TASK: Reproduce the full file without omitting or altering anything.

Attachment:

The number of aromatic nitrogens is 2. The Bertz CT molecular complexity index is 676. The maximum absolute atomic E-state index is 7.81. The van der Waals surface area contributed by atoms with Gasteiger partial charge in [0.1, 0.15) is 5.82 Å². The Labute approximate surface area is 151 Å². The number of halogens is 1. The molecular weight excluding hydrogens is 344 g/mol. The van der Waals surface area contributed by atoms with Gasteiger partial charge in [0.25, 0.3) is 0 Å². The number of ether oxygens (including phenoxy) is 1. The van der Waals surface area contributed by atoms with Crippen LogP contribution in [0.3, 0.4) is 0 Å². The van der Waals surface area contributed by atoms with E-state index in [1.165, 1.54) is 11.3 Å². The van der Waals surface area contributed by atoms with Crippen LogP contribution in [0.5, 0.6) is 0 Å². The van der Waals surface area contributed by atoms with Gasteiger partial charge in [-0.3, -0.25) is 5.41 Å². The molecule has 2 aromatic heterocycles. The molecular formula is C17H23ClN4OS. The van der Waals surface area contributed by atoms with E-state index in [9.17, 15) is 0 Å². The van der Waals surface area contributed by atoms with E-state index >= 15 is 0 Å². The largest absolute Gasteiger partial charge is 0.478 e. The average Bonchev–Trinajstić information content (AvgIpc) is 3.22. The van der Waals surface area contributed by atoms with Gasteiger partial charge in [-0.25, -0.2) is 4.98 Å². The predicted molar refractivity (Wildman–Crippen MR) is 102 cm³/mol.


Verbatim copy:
The number of aromatic nitrogens is 2. The Bertz CT molecular complexity index is 676. The maximum absolute atomic E-state index is 7.81. The van der Waals surface area contributed by atoms with Gasteiger partial charge in [0.1, 0.15) is 5.82 Å². The Labute approximate surface area is 151 Å². The number of halogens is 1. The molecular weight excluding hydrogens is 344 g/mol. The van der Waals surface area contributed by atoms with Gasteiger partial charge in [0.25, 0.3) is 0 Å². The number of ether oxygens (including phenoxy) is 1. The van der Waals surface area contributed by atoms with Crippen LogP contribution in [0.3, 0.4) is 0 Å². The van der Waals surface area contributed by atoms with E-state index in [1.165, 1.54) is 11.3 Å². The van der Waals surface area contributed by atoms with Crippen LogP contribution in [0.5, 0.6) is 0 Å². The van der Waals surface area contributed by atoms with Gasteiger partial charge in [-0.3, -0.25) is 5.41 Å². The molecule has 2 aromatic heterocycles. The molecular formula is C17H23ClN4OS. The van der Waals surface area contributed by atoms with E-state index in [9.17, 15) is 0 Å². The van der Waals surface area contributed by atoms with E-state index >= 15 is 0 Å². The largest absolute Gasteiger partial charge is 0.478 e. The average Bonchev–Trinajstić information content (AvgIpc) is 3.22. The van der Waals surface area contributed by atoms with Gasteiger partial charge in [-0.25, -0.2) is 4.98 Å². The predicted molar refractivity (Wildman–Crippen MR) is 102 cm³/mol.